We recently had the opportunity to sit down with Digimon World: Next Order’s producer, Kazumasa Habu, and talk about the game’s upcoming Western release. Kazumasa Habu has worked on titles such as Tekken and Soul Calibur, along with several Digimon games including Re:Digitize Decode. We decided to pick his brain on the Western resurgence of Digimon, the development of Next Order, and what’s the future may hold for the franchise.
Twinfinite: If I’m correct, Digimon World: Next Order been available on PS Vita in Japan, right?
Kazumasa Habu: Yes
So I see it’s coming to the PS4 now and that it’s coming to the West. Aside from graphical updates and balancing, which I see that you’re bringing to Digimon World: Next Order, are there any other improvements that players can expect to see on the PS4 release?
More Digimon and more events in the game, so that’s one of the biggest improvements. But there’s like 10 more Digimon and 10 more events. Oh, about 30, sorry.
Oh, so 30 Digimon or 30 events, or both?
10 Digimon, 30 events.
Okay, nice. So the events are like missions that take place throughout the world?
Was it always a plan to bring the game to the PS4? Because I know it released on the Vita, and I see it did pretty successfully there. Was the next move, “yes, we have to bring it to PS4, we have to make it bigger.”
When we decided to sell the game in North America and Europe, we just had to do it on PS4 because of the market. The graphics and the quality for Vita is very low compared to the PS4, so we had to make it much better to put that on the PS4.
Yeah, I got to check out Next Order yesterday when I was on the show floor and I did notice that. It looks much better than it does on the Vita. Were there any challenges to bringing the game from the PS Vita to the PS4?
It’s the same graphics engine as on Vita but on PS4 we’re able to use all the shaders. We remade the textures and the polygons, the models.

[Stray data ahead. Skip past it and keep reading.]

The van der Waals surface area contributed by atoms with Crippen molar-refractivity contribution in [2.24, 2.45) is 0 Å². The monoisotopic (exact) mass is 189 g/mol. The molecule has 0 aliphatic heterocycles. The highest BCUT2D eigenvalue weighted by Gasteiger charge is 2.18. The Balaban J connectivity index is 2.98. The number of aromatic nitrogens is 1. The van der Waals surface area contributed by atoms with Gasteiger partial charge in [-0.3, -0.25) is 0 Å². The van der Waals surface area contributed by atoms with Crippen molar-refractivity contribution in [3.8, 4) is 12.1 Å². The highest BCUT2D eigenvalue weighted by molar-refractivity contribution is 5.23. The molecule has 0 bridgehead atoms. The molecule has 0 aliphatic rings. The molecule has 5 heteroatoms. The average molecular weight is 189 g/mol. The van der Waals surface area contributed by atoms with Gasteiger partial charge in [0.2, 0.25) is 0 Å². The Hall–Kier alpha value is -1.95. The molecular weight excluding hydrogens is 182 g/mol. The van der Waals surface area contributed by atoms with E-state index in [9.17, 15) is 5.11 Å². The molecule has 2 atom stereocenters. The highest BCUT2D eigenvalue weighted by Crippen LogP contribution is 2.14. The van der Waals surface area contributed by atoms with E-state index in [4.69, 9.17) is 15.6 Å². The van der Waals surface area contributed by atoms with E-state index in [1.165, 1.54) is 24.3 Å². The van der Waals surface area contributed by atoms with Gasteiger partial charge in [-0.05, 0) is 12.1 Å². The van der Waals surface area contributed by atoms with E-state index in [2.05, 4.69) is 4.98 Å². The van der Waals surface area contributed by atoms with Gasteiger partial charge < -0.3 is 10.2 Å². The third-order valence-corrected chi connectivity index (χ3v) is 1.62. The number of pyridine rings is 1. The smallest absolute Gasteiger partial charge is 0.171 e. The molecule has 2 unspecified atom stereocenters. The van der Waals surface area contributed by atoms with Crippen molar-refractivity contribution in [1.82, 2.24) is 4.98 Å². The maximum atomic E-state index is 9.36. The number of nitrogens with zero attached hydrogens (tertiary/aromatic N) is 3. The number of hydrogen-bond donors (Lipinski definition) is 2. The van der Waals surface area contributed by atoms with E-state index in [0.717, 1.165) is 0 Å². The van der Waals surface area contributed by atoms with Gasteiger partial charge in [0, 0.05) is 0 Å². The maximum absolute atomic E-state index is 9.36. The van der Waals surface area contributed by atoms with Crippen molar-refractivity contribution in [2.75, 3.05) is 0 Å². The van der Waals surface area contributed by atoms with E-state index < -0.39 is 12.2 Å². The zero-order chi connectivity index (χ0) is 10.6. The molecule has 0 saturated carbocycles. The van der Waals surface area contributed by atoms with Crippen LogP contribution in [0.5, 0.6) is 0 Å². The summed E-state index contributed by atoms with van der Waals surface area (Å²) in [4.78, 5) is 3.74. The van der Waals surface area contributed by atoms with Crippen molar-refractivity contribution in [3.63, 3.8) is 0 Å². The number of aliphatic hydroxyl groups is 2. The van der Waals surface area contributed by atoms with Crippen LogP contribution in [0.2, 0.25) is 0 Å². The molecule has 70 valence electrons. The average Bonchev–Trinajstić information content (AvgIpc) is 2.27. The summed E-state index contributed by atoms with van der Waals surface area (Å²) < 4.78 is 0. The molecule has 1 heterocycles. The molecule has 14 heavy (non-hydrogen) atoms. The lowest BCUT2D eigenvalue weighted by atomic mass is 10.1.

So a lot of work went into moving it over?
Yes. Because we did that we couldn’t put this new version back into the Vita. So yeah, everybody’s gonna ask us, but that’s the reason why we couldn’t have a Vita version in the West.
I was just about to ask that question, too.
Well you actually mentioned this before, before we got started. Digimon Worlds is a very different game from Digimon Stories. With Cyber Sleuth being the most recent game in fans’, especially new fans, memory, was there any hesitation or worry about bringing Digimon World to the West?
Actually, I wasn’t working with the Japanese Vita Version, somebody else was doing that and I was working on Cyber Sleuth. Redigitize and Decode – the previous Digimon World games – I was working on that, and those were the same game systems as this. In this system, the Digimon have a lifetime, so they die once they come to a certain age. So for the light fans it was pretty hard to raise them but have them die.
For Digimon Story, we wanted to make it completely different, to make it more easier. Just collect the Digimon. So the guys who were working on Decode just decided on, ‘we wanted to make it a much more lighter game, and not something so serious’. And that was about the Japanese Vita version, so we made it too simple and the Japanese core fans were really, not like upset, but disappointed. They [the Digimon] hardly die in the Japanese version, and it was too easy.
So when bringing it to North America, you upped the challenge so those Digimon fans who found previous games were good but too simple could find a little more challenge and some strategy?
Yes. The people playing this game are core fans so we wanted to make it harder to clear, harder to raise Digimon, harder to train, harder to beat the boss.
Just like the classics.
(Laughs) The Japanese difficulty is like the easy mode in the US version. So you’re gonna have three different difficulties. Easy is going to be the Japanese one, and you’re gonna have two more so you can choose.
Will they all be accessible from the beginning? Will I be able to choose hard mode as soon as I turn the game on?
You start off with easy and normal mode, but when you’re done clearing the game you can choose hard.
Is there a new game plus to jump into hard mode or do you start the game over completely when you switch to hard mode after completion?
Yeah, it doesn’t get erased.
So I can keep my same Digimon and all of that?
One thing I’ve noticed, especially in like the last two years, is Digimon seems to be in a large resurgence. Digimon Story: Cyber Sleuth came out earlier this year in North America, and people loved it, they loved the different take on it. Digimon Tri has been really popular and the next part of that has recently released here. Has that influenced any of the decisions with the franchise, such as bringing Next Order to the west, which is more of a more original/classic Digimon game?
I think the biggest thing would be the success of Cyber Sleuth, but fans had signed a petition to bring the game over, so those two were the biggest.
Oh, so the North American fans were really vocal about wanting Next Order?
Yes, yes. They did the petition and those two are what really pushed us.